Carla Del Ponte is expected to lose her job as chief prosecutor of the United Nations court investigating the genocide in Rwanda after a showdown with Kofi Annan, the UN secretary general.
Ms Del Ponte, who is also chief prosecutor of the court in The Hague trying Balkans war crimes, failed to persuade Mr Annan not to split the two posts. At a meeting on Monday, Ms Del Ponte argued that the Rwandan government was leading a politically-motivated campaign to have her replaced.
But after the discussions in New York, Mr Annan confirmed that he was proposing the appointment of a new prosecutor for the Rwandan tribunal to the Security Council, which will have the final say.
Mr Annan, who is already said to have sounded out senior diplomats, said: "Since their inception, one prosecutor has been managing both tribunals. There is a sense that, as we approach the end, and both tribunals are being asked to come up with a completion strategy to be able to finish their work and close down the courts, it may be necessary to have two prosecutors to tackle that essential part of their work."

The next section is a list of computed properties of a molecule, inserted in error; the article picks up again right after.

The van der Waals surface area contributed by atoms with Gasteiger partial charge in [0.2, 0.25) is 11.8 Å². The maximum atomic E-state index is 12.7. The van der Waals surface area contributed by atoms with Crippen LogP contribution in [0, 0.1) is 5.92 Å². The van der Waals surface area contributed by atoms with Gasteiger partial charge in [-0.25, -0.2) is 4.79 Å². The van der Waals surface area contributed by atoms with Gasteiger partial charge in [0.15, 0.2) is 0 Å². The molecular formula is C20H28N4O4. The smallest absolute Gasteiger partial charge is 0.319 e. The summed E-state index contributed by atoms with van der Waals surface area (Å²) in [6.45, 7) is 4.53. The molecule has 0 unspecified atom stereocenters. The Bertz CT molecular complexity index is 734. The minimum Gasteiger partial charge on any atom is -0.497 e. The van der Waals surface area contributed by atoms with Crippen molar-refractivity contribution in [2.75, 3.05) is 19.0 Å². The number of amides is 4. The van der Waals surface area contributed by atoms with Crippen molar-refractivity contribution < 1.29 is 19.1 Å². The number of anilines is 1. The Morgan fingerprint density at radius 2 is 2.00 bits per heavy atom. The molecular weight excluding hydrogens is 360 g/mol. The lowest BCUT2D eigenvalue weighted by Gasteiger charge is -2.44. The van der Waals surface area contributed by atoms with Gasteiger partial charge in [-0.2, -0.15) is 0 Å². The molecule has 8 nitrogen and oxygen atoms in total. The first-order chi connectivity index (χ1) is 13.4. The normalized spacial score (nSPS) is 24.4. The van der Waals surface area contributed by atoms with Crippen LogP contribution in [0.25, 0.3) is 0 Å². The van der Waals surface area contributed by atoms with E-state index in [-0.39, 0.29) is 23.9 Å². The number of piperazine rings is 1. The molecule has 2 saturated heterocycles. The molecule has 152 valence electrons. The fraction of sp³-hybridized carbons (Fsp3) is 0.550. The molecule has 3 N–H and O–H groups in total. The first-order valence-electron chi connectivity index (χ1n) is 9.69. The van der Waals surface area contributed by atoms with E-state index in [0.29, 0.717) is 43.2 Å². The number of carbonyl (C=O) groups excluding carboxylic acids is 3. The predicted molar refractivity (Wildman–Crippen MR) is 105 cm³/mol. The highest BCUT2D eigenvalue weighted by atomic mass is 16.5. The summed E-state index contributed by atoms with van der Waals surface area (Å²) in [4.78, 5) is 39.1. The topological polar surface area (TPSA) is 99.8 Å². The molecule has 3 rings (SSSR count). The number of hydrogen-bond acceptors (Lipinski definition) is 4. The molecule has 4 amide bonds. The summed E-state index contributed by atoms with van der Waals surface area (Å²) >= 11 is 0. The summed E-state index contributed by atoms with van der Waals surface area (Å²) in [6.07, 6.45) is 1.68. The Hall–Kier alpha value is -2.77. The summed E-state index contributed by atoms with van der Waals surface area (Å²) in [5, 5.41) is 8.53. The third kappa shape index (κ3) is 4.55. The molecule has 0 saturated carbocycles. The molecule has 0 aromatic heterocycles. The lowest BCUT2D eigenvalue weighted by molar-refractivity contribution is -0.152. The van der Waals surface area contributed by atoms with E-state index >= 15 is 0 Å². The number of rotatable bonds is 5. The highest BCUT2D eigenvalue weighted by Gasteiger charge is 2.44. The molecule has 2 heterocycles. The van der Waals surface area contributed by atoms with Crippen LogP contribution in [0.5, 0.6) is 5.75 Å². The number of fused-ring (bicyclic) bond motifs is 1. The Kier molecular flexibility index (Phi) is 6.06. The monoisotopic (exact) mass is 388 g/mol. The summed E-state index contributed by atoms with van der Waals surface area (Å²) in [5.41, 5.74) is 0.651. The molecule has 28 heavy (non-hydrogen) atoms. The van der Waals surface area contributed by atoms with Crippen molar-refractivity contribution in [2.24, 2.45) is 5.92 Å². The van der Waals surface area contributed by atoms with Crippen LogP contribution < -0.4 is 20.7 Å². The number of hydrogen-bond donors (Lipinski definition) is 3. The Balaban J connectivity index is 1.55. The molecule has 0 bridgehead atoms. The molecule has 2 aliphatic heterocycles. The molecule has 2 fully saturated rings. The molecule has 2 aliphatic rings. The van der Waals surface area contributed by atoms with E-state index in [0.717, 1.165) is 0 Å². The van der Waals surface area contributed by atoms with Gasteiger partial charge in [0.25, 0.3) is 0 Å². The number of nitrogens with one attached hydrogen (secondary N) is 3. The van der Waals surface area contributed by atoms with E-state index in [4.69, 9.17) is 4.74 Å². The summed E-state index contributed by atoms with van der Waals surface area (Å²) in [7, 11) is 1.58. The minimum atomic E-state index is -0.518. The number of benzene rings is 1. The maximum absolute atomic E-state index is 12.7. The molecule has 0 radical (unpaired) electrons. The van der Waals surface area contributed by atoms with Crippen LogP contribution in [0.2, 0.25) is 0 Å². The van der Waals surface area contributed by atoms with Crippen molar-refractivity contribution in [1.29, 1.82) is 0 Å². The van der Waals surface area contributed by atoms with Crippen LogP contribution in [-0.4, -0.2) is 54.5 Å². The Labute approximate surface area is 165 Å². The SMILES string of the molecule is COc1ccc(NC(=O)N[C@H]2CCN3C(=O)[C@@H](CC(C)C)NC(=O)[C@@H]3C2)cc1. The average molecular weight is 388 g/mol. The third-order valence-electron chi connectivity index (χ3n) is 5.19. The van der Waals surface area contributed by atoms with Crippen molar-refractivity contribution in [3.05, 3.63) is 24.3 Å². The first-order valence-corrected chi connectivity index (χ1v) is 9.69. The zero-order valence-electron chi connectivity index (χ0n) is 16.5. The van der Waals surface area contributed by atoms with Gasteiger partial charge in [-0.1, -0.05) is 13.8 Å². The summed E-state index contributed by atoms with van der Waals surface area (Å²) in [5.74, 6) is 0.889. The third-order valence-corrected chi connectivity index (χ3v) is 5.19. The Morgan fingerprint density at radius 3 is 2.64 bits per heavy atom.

Allies of the Swiss-born chief prosecutor believe Mr Annan is caving in to political pressure. Ms Del Ponte has accused the Tutsi-led government of refusing to co-operate with the court because of her determination to investigate alleged abuses by the predominantly Tutsi army.
Ms Del Ponte returned early to Europe after her talks in New York. She said: "No comment. Talk to the secretary general." The chief prosecutor, who has survived Mafia assassination attempts and brought the former Yugoslav president Slobodan Milosevic to The Hague for trial, has a four-year term of office that expires in September.
The assumption is that her contract in The Hague will be extended but that a new prosecutor will be appointed to the Rwandan tribunal, which operates in Arusha, Tanzania.
Ms Del Ponte does not dispute that progress over Rwandan genocide cases has been slow, although she blames court procedures. The court was set up to investigate the mass murder in 1994, which left more than 500,000 people dead.
The Rwanda court has 16 judges, a staff of more than 800, and its budget is nearly $100m (about £60m) a year. Set up in 1995, it has completed 15 cases and 61 are in progress. Fifty-five people are in detention, more than half of them awaiting trial.